My Uncle Paul Winegar served in the U.S. Navy during World War II, stationed in Guam. One of his shipmates, H.R. Penrose M2/c, wrote the following poem, which Uncle Paul sent home to his family. Satan’s Dreamboat tells a story that only a seaman serving in wartime can truly understand. After reading the poem, the ship’s Chaplain had it published. Commented Uncle Paul, “It’s very true as far as it goes.”
I ask that the readers of this post be understanding of some of the language and characterizations. This was wartime, and men felt fear, bitterness, and unbelievable fatigue as they fought to keep us free. God bless the USA and those who defend her!
Come listen to the story that I’m about to tell.
It contains but little glory and an awful lot of hell.
It’s about a floating dry dock out on the western sea,
On which we worked around the clock to set the whole world free.
She was not a very pretty thing, her lines were square and true.
But, my friend, she was built that way for she had a job to do.
Now sit a little closer friend; clean out your ears and listen well,
For I’m about to take you through a little piece of hell.
This story I’m sorry, must exclude many things that even now
Are just a bitter memory, of that God-forsaken scow.
But, my friend, I’ll tell you, before I do forget
Of steaming, reeking mess halls and bed made soaking wet
By days and nights of driving rain, where there was no place to sleep as yet.
I could tell you of a lot of things that happened every day
But friend, I want to head for home when points enough I’ve made.
Of course, there was the “buggy” bread and wormy pancakes too
And mouldy beans and smelly meat, and apples rotted through,
And sweat dropping off the mess cook’s nose into our greasy stew.
There was cold iced tea and lemonade, made in most any blend,
Then poured in cups so piping hot they’d raise blisters on your hand.
Enough of that for now, my friend, there is more that I could tell,
But we want to travel a little more on this, our trip through hell.
Of course there is another side of this story to unfold
It’s about the smashed up ships we fixed while living in this hole.
We brought them in here in ones and twos; sometimes as many as seven,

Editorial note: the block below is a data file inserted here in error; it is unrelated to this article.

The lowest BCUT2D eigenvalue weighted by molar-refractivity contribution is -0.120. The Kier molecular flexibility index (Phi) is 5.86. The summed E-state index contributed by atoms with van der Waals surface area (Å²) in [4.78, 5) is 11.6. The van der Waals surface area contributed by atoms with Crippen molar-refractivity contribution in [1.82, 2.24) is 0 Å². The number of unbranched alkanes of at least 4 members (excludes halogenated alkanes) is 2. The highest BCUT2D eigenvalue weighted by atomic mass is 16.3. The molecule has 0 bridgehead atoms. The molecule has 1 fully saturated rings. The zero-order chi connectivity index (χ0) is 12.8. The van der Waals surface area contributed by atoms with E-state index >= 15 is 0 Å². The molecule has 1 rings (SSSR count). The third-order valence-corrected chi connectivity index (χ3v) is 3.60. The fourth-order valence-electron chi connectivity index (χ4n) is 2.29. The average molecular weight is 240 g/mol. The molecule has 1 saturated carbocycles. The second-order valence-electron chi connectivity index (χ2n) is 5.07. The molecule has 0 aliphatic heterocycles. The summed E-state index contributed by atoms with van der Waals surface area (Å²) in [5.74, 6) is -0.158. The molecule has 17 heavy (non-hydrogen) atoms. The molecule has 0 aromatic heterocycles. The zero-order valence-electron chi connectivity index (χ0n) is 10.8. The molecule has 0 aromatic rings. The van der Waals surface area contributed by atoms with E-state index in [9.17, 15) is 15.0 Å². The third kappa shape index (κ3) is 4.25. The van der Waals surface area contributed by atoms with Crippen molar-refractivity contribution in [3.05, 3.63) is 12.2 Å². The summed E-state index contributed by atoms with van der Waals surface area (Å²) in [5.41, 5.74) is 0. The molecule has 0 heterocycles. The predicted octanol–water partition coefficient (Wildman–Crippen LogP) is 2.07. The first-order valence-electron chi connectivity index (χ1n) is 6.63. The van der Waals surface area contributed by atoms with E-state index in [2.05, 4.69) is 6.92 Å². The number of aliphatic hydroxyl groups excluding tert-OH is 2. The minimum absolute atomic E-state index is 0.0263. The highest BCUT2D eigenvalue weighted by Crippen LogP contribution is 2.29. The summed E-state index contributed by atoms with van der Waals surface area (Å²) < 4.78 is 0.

And one day when the dock went down she came up with eleven.
They had gaping holes and torn sides caused by the ‘Kamikaze’
There were twisted shafts and missing screws that damn near drove us crazy.
And bolts that stuck. While in the muck of some ship’s filthy bilges,
We worked and slaved, and cussed and swore; heaved up our chow,
Then worked some more — for the job had to be finished.
Some ships came in with missing bows, there were sleek new ships and dirty scows;
There were battleships and LSTs; Liberty ships, carriers and APCs.
Cruisers, destroyers, and mine-sweepers too: each one meant a job to do.
Our deck was slimy, it always stank, as we put the ships in rank on rank.
And we worked in filth up to our necks, scraped from their bottoms to our decks.
And always and ever beneath our feet, was dirty water shoe-sole deep,
And welding lines, hydraulic jacks, come alongs – to take up slack
Air hose, water lines, and electric too; twisted, coiled, bent in two
That wrapped around unwary feet and added their misery to the heat.
Overhead, in the self-same vane swung the long-neck booms of heavy cranes,
Carrying on their thread like cables, a-frames, steel plate, welder’s tables;
Chain hoists, planks, and ammunition: spot lights, strong backs stern tube bearings:
All parts of ships we were repairing.
And then the noise of crane bells ringing;
The irritating chatter of air guns singing,
The P.A. system on all ships blaring,
The throaty roar of “Hog-burners” swearing.
And steady thump of hand swung hammers; and then, above the noisy clamor,
The boatswain’s whistle’s shrill demand for “Attention” from some ship’s “All hands.”
And, if by chance you should look up and do it not with care,
A leaking scupper on a “head” will nail you fair and square.
And then at night, when we could rest from the labor of it all,
The slant-eyed nestlings of the devil’s brood would drop in to pay a call
And shocked from dreams by the siren’s scream and the whitle’s throaty bellow,
We’d put out lights, dog hatches down, and pray that we weren’t yellow.
The hungry guns would sniff the air, waiting to bark and bite.
And while smoke pots burned, and the air they churned into a choking, gasping hell
We would wait, my friend, and waiting is one thing we do quite well.
But Tojo’s sons never reached our deck, we gratefully thank our God for that:
And while “all clear” sounded around the bay,
We’d head for our racks and hope to stay.
But we must stop often on the way to choke and cough and spit
For “blackout” smoke was in our lungs, and it damn well makes you sick.
Finally our narrow bunks we’d reach, there to roll and toss
Trying to sleep some “double time” to make up for what we lost.
No, we’re not complaining, friend; not for just one minute,
For we knew we had a job to do, and by the grace of God we did it.
Now all we ask of “Uncle Sam,” now that our job is done
Is to find a ship that’s homeward bound, for each and every one.
To take each one back to his old home town,
Where for the next ten years or more
He can forget this “Satan’s Dreamboat”
And what they built it for.